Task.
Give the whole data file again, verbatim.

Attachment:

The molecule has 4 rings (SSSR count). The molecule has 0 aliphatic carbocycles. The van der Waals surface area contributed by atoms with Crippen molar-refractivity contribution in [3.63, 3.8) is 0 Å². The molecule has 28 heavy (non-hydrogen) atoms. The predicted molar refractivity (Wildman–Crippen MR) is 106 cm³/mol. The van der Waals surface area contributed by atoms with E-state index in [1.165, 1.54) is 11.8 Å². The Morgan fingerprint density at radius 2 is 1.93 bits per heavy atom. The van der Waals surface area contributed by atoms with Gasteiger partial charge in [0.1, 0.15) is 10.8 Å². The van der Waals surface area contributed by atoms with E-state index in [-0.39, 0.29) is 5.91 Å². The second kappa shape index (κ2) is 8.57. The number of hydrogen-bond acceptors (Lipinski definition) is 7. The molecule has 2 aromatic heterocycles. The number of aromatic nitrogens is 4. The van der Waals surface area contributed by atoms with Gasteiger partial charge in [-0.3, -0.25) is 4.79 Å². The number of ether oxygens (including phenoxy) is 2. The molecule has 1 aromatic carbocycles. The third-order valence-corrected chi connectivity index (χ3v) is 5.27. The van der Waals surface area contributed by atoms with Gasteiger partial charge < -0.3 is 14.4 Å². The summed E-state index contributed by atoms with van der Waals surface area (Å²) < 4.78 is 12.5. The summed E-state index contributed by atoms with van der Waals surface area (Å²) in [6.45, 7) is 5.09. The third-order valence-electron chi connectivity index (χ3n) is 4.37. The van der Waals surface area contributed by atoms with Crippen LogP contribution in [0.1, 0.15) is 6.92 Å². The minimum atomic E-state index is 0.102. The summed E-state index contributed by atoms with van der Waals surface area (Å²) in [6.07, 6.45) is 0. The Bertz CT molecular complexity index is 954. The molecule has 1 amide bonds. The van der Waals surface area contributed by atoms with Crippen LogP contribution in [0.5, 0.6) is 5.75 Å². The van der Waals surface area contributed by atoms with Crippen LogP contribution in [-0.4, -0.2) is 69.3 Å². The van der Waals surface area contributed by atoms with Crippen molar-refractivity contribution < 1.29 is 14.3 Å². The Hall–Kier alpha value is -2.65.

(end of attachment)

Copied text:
The molecule has 4 rings (SSSR count). The molecule has 0 aliphatic carbocycles. The van der Waals surface area contributed by atoms with Crippen molar-refractivity contribution in [3.63, 3.8) is 0 Å². The molecule has 28 heavy (non-hydrogen) atoms. The predicted molar refractivity (Wildman–Crippen MR) is 106 cm³/mol. The van der Waals surface area contributed by atoms with E-state index in [1.165, 1.54) is 11.8 Å². The Morgan fingerprint density at radius 2 is 1.93 bits per heavy atom. The van der Waals surface area contributed by atoms with Gasteiger partial charge in [0.1, 0.15) is 10.8 Å². The van der Waals surface area contributed by atoms with E-state index in [-0.39, 0.29) is 5.91 Å². The second kappa shape index (κ2) is 8.57. The number of hydrogen-bond acceptors (Lipinski definition) is 7. The molecule has 2 aromatic heterocycles. The number of aromatic nitrogens is 4. The van der Waals surface area contributed by atoms with Gasteiger partial charge in [-0.3, -0.25) is 4.79 Å². The number of ether oxygens (including phenoxy) is 2. The molecule has 1 aromatic carbocycles. The third-order valence-corrected chi connectivity index (χ3v) is 5.27. The van der Waals surface area contributed by atoms with Gasteiger partial charge < -0.3 is 14.4 Å². The summed E-state index contributed by atoms with van der Waals surface area (Å²) < 4.78 is 12.5. The summed E-state index contributed by atoms with van der Waals surface area (Å²) in [6.45, 7) is 5.09. The third-order valence-electron chi connectivity index (χ3n) is 4.37. The van der Waals surface area contributed by atoms with Crippen LogP contribution in [0.1, 0.15) is 6.92 Å². The minimum atomic E-state index is 0.102. The summed E-state index contributed by atoms with van der Waals surface area (Å²) in [6.07, 6.45) is 0. The Bertz CT molecular complexity index is 954. The molecule has 1 amide bonds. The van der Waals surface area contributed by atoms with Crippen LogP contribution in [0.5, 0.6) is 5.75 Å². The van der Waals surface area contributed by atoms with Crippen LogP contribution in [-0.4, -0.2) is 69.3 Å². The van der Waals surface area contributed by atoms with Crippen molar-refractivity contribution < 1.29 is 14.3 Å². The Hall–Kier alpha value is -2.65.